Funding

This work was supported by the Associazione Laura Bassi ONLUS for research and publication of this article.

Conflicts of Interest

The authors declare no conflict of interest.

References

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Figure 1. Cell morphology and proliferation (MTT (3-[4,5-dimethyl-thiazol-2-yl-]-2,5-diphenyl tetrazolium bromide) assay) in tendon-derived cells that were treated with methylsulfonylmethane (MSM) (0.3% w/v), Artrosulfur® hyaluronic acid (HA) (1000 µg/mL), and Artrosulfur® MSM + HA (0.3% w/v + 1000 µg/mL) for 72 h and 96 h: (A) After 96 h of treatment, cell morphology was observed by optical microscopy. Elongated cells are viable and adherent, while rounded floating cells are detached. UC: control untreated cells. Magnification, ×100. (B) The graph represents OD (optical density) values in control and treated samples. Data shown are the means (± SD) of three independent experiments. UC: control untreated cells. *** p ≤ 0.001 and **** p ≤ 0.0001 vs. UC; ### p ≤ 0.001 vs. MSM; and °° p ≤ 0.01 vs. HA.
Figure 1. Cell morphology and proliferation (MTT (3-[4,5-dimethyl-thiazol-2-yl-]-2,5-diphenyl tetrazolium bromide) assay) in tendon-derived cells that were treated with methylsulfonylmethane (MSM) (0.3% w/v), Artrosulfur® hyaluronic acid (HA) (1000 µg/mL), and Artrosulfur® MSM + HA (0.3% w/v + 1000 µg/mL) for 72 h and 96 h: (A) After 96 h of treatment, cell morphology was observed by optical microscopy. Elongated cells are viable and adherent, while rounded floating cells are detached. UC: control untreated cells. Magnification, ×100. (B) The graph represents OD (optical density) values in control and treated samples. Data shown are the means (± SD) of three independent experiments. UC: control untreated cells. *** p ≤ 0.001 and **** p ≤ 0.0001 vs. UC; ### p ≤ 0.001 vs. MSM; and °° p ≤ 0.01 vs. HA.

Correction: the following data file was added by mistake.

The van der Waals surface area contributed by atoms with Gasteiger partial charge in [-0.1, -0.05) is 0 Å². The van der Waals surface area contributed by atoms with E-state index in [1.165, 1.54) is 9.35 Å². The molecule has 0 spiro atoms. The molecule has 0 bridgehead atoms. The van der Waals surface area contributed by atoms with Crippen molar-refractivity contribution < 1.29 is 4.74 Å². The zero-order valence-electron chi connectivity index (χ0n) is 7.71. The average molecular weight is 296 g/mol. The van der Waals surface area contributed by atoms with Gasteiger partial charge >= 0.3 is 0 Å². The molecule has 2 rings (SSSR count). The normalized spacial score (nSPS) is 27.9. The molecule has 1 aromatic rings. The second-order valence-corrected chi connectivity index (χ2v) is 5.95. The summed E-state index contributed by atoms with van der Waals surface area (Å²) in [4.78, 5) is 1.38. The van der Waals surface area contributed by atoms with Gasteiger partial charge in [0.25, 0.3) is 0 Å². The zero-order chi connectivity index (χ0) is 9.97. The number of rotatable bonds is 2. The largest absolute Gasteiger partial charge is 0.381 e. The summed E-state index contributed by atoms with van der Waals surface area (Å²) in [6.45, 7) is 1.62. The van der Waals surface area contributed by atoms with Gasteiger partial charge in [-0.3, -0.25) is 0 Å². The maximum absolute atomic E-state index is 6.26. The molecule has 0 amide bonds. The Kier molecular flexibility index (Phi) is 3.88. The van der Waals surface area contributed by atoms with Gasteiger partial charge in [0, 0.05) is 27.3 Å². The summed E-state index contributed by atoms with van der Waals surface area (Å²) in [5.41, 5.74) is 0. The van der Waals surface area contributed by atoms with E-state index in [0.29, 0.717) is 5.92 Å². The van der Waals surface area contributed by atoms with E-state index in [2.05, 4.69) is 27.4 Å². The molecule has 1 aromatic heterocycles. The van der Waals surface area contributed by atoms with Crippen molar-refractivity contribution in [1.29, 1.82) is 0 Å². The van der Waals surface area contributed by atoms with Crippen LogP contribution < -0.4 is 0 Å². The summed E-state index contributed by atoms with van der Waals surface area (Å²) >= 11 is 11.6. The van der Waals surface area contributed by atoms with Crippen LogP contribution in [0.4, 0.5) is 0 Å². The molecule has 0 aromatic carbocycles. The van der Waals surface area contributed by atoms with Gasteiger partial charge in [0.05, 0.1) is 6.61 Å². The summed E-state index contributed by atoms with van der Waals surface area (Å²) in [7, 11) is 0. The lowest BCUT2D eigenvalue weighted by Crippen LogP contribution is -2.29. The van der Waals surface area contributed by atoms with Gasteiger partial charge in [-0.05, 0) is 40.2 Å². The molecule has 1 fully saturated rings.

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Figure 2. (A,B) Cell morphology and MTT assay in rotator cuff tear (RCT)-derived tenocytes that were treated with H2O2 for 0, 24, and 48 h, respectively, with or without MSM, Artrosulfur HA®, or Artrosulfur® MSM + HA: (A) Cell morphology was observed by optical microscopy after 48 h of treatment. Morphological changes were associated with round-shaped and detached cells (death cell), whereas vital cells were elongated and adhered to the culture plate. (B) The graph shows the % of living cells after 0, 24, and 48 h of treatment. (C) Amount of Lactate Dehydrogenase (LDH) released from tenocytes in the indicated experimental conditions: bars show the mean percentages ± SD (n = 3) of LDH released by tenocytes compared to total LDH released from untreated controls (UC) after 24 h of exposure. (D) Total amount of proteins after 24 h of treatment, expressed as µg of proteins/mL of cell lysate. * p ≤ 0.05, ** p ≤ 0.01, and *** p ≤ 0.001, **** p ≤ 0.0001 between median values of treated samples and untreated cells after 24 h and 48 h. # p ≤ 0.05 and ### p ≤ 0.001, between mean values of treated samples and H2O2 alone after 24 h.